Anthony Albanese: Australia’s lobbyist for the US Imperium

Oct 26, 2023
Prime Minister Anthony Albanese

Australian sovereignty should have been something of a pub joke prior to AUKUS. After it, it has become a dead letter. Australian Prime Minister Anthony Albanese’s sole purpose during his visit to Washington is to be the country’s uncritical undertaker, ensuring that remains of independence are buried, even as the minerals are extracted.

Visiting a host you presume to be your equal can be an embarrassing spectacle. He has the better wine supply (enormous, luscious in fact), the monstrous backyard with verdant orchards, some territory stolen from unsuspecting natives, and a friendship circle irritatingly large. Such friendship, however, is bought, subsidised and run on the escort-model service, the pay as you go understanding of human relations.

Australian Prime Minister Anthony Albanese finds himself in this position as he visits Washington. He has mortgaged Australia’s future to the US military-industrial complex without demur or reflection. The AUKUS bill, calculated at a conservative $368 billion over a few decades, will only grow.

But there are problems. Domestic politics exerts a near mesmeric pull upon Congress, notably the US Senate. Concerns remain that the US should be cautious parting with its nuclear-powered boats, even to an ally, given lethargic production schedules. Effectively, that makes the Australian PM a lobbyist for US interests, including the US military-industrial complex, convincing members of Congress that Australia is worthy of receiving overpriced boats with nuclear power to act as the imperium’s Indo-Pacific constabulary.

He is also further permitting the roping of Australian commodities in the energy transition by US mining corporations, deceptively telling his audience back home that this will make his country sovereign. In an October 25 joint media release from the PM and the Minister for Resources, the government revealed that “a $2 billion expansion in critical minerals financing, which will solidify Australia’s position as a world leading provider, help the transition to net zero, boost the economy and support more jobs and opportunities for Australians.”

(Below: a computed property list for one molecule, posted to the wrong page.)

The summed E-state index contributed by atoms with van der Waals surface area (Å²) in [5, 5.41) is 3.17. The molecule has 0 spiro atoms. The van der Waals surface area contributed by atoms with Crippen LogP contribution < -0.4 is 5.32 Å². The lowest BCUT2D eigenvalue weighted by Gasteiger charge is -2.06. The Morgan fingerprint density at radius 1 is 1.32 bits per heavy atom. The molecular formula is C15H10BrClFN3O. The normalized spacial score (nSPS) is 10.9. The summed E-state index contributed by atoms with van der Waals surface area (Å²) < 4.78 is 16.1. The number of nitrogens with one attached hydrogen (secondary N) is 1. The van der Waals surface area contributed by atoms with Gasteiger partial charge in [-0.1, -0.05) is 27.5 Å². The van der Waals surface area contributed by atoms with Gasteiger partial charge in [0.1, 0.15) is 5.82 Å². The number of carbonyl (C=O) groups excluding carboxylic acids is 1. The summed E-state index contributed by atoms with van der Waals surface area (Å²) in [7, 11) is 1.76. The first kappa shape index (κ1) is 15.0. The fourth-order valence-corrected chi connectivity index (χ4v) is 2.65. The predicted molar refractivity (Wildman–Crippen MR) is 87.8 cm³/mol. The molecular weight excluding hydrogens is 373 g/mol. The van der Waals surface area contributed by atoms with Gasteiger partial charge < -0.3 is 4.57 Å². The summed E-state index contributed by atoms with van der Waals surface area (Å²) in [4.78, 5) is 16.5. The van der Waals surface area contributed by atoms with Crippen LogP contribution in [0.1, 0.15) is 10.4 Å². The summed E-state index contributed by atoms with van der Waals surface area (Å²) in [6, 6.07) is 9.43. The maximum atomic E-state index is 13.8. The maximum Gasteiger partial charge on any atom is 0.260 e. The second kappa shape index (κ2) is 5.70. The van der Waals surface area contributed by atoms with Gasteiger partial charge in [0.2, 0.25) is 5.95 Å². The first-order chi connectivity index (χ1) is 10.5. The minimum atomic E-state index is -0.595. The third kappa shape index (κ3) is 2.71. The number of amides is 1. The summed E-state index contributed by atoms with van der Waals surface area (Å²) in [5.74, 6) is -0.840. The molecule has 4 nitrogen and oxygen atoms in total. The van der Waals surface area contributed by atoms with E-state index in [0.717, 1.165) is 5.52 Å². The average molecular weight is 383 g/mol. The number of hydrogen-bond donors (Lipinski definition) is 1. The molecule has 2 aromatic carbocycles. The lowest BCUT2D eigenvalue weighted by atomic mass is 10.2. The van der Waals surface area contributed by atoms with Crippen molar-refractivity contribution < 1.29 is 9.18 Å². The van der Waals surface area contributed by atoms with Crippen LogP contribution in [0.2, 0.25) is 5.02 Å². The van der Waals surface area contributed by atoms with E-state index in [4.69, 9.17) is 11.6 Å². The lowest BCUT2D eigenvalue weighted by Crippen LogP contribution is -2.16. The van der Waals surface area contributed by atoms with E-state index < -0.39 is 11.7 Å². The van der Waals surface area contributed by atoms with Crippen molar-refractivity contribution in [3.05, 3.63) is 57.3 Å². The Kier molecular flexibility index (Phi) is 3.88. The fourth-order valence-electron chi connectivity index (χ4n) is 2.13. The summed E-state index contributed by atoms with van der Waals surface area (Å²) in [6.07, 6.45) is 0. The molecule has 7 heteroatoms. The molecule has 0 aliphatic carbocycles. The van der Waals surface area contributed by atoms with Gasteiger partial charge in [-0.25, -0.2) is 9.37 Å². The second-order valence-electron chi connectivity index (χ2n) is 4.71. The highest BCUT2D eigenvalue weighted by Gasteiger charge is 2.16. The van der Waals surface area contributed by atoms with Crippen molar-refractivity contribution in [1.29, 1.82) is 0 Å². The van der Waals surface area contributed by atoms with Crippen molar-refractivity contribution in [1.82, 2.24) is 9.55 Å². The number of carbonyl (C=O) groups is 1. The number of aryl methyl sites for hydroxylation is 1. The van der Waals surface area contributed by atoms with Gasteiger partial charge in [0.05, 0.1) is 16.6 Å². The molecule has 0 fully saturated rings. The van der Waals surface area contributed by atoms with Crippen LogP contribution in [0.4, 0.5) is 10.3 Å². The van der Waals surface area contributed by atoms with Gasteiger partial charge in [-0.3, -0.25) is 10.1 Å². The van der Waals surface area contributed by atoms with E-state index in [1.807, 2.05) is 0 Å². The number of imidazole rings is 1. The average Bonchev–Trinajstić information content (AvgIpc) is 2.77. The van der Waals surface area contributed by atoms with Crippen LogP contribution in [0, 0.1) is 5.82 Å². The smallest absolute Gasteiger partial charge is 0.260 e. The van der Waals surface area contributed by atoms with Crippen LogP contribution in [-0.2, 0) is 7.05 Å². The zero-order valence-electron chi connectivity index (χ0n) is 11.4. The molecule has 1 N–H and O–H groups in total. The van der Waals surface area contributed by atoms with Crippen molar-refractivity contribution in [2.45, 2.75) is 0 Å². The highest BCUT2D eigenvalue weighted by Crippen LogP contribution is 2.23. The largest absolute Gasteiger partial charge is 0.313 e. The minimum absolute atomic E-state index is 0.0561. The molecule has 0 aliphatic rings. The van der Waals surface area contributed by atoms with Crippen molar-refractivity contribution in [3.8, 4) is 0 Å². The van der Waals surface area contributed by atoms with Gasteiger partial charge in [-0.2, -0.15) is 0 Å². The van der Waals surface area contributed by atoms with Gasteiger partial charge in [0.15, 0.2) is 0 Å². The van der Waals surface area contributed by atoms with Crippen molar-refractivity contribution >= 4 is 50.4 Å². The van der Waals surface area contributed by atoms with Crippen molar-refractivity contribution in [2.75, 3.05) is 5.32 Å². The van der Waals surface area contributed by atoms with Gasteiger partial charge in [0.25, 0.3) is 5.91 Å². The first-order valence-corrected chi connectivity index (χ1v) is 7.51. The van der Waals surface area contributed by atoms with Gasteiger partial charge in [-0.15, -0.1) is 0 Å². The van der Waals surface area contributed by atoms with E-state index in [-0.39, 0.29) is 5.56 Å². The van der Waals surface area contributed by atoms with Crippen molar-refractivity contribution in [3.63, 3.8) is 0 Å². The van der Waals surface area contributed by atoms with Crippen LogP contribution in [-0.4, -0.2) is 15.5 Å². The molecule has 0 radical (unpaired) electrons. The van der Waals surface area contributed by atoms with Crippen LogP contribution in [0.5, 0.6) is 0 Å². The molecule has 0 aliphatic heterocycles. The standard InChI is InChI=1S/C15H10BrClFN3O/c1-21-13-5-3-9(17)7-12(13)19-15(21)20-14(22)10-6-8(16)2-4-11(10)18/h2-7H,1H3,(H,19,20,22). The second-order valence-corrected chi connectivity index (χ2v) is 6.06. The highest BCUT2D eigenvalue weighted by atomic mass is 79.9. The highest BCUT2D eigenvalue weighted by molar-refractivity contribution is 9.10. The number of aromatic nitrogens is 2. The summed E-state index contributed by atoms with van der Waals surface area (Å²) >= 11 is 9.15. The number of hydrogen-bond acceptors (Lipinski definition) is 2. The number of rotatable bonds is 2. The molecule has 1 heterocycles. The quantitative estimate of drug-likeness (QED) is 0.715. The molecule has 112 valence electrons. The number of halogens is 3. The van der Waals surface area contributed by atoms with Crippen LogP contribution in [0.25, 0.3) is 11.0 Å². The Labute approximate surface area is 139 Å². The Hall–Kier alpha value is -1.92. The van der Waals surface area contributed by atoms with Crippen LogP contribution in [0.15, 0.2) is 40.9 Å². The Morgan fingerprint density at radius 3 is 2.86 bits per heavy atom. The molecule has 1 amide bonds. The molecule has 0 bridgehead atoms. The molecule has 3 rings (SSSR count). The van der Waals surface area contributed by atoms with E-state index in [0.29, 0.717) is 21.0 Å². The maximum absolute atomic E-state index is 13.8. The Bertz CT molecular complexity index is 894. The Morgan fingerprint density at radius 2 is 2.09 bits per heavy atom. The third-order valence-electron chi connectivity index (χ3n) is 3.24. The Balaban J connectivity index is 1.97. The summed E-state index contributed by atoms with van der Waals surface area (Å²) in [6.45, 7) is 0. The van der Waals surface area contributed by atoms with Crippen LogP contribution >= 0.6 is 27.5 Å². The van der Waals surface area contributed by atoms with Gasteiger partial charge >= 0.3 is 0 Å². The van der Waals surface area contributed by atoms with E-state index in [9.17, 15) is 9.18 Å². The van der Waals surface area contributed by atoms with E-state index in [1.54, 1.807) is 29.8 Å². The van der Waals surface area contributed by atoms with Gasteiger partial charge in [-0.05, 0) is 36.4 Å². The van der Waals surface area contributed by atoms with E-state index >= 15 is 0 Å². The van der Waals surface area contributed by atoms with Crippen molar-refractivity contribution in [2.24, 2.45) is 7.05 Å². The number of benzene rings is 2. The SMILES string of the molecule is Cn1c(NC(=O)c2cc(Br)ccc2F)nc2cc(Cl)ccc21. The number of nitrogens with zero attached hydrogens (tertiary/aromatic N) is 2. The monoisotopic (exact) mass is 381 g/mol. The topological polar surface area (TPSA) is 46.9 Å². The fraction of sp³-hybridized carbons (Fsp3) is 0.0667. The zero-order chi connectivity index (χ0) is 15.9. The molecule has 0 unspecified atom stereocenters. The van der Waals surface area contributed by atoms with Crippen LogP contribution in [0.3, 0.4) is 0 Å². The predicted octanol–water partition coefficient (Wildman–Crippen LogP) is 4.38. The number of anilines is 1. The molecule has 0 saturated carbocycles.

It will achieve nothing of the sort. The moment you bring in the large US corporate concerns (this part is left obscured in the media guff), the cord between Washington and its auxiliary arm of foreign policy comes into play. But Albanese prefers to see it differently: “We want to move Australia up the international value chain in critical minerals, energy and manufacturing.”

This makes little sense when considering the desire of the Biden administration to convince Congress to add Australia as a “domestic source” within the meaning of the Defense Production Act (DPA), specifically under the provisions of Title III.

Title III of the DPA “provides various financial measures, such as loans, loan guarantees, purchases, and purchase commitments, to improve, expand, and maintain domestic production capabilities needed to support national defense and homeland security procurement requirements.” Unsurprisingly, the emphasis here is on US national defence priorities, not the selected territory that falls within the application of the act.